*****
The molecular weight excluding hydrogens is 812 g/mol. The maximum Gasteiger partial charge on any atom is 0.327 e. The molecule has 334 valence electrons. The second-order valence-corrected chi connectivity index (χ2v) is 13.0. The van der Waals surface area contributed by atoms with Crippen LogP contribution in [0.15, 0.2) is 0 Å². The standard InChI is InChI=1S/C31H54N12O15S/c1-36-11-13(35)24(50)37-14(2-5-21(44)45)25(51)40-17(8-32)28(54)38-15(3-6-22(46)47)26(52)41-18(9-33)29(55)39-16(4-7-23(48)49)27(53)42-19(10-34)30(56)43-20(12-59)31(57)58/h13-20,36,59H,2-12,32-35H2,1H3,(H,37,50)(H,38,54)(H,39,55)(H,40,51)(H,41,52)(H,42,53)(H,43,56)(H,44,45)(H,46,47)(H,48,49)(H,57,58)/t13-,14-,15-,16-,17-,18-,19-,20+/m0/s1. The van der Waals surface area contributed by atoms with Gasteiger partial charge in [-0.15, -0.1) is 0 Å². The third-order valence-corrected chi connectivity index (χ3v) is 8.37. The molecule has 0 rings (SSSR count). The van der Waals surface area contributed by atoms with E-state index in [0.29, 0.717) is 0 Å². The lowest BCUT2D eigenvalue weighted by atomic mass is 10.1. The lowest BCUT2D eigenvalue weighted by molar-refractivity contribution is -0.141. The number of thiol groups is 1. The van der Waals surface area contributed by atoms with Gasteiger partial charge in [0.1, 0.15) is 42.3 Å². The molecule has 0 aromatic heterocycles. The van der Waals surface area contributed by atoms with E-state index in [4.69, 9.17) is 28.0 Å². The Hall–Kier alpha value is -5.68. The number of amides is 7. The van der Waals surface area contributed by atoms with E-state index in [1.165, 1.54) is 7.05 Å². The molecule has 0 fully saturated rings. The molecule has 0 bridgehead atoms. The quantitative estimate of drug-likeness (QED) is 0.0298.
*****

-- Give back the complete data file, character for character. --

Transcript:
The molecular weight excluding hydrogens is 812 g/mol. The maximum Gasteiger partial charge on any atom is 0.327 e. The molecule has 334 valence electrons. The second-order valence-corrected chi connectivity index (χ2v) is 13.0. The van der Waals surface area contributed by atoms with Crippen LogP contribution in [0.15, 0.2) is 0 Å². The standard InChI is InChI=1S/C31H54N12O15S/c1-36-11-13(35)24(50)37-14(2-5-21(44)45)25(51)40-17(8-32)28(54)38-15(3-6-22(46)47)26(52)41-18(9-33)29(55)39-16(4-7-23(48)49)27(53)42-19(10-34)30(56)43-20(12-59)31(57)58/h13-20,36,59H,2-12,32-35H2,1H3,(H,37,50)(H,38,54)(H,39,55)(H,40,51)(H,41,52)(H,42,53)(H,43,56)(H,44,45)(H,46,47)(H,48,49)(H,57,58)/t13-,14-,15-,16-,17-,18-,19-,20+/m0/s1. The van der Waals surface area contributed by atoms with Gasteiger partial charge in [-0.15, -0.1) is 0 Å². The third-order valence-corrected chi connectivity index (χ3v) is 8.37. The molecule has 0 rings (SSSR count). The van der Waals surface area contributed by atoms with E-state index in [0.29, 0.717) is 0 Å². The lowest BCUT2D eigenvalue weighted by atomic mass is 10.1. The lowest BCUT2D eigenvalue weighted by molar-refractivity contribution is -0.141. The number of thiol groups is 1. The van der Waals surface area contributed by atoms with Gasteiger partial charge in [0.1, 0.15) is 42.3 Å². The molecule has 0 aromatic heterocycles. The van der Waals surface area contributed by atoms with E-state index in [4.69, 9.17) is 28.0 Å². The Hall–Kier alpha value is -5.68. The number of amides is 7. The van der Waals surface area contributed by atoms with E-state index in [1.165, 1.54) is 7.05 Å². The molecule has 0 fully saturated rings. The molecule has 0 bridgehead atoms. The quantitative estimate of drug-likeness (QED) is 0.0298.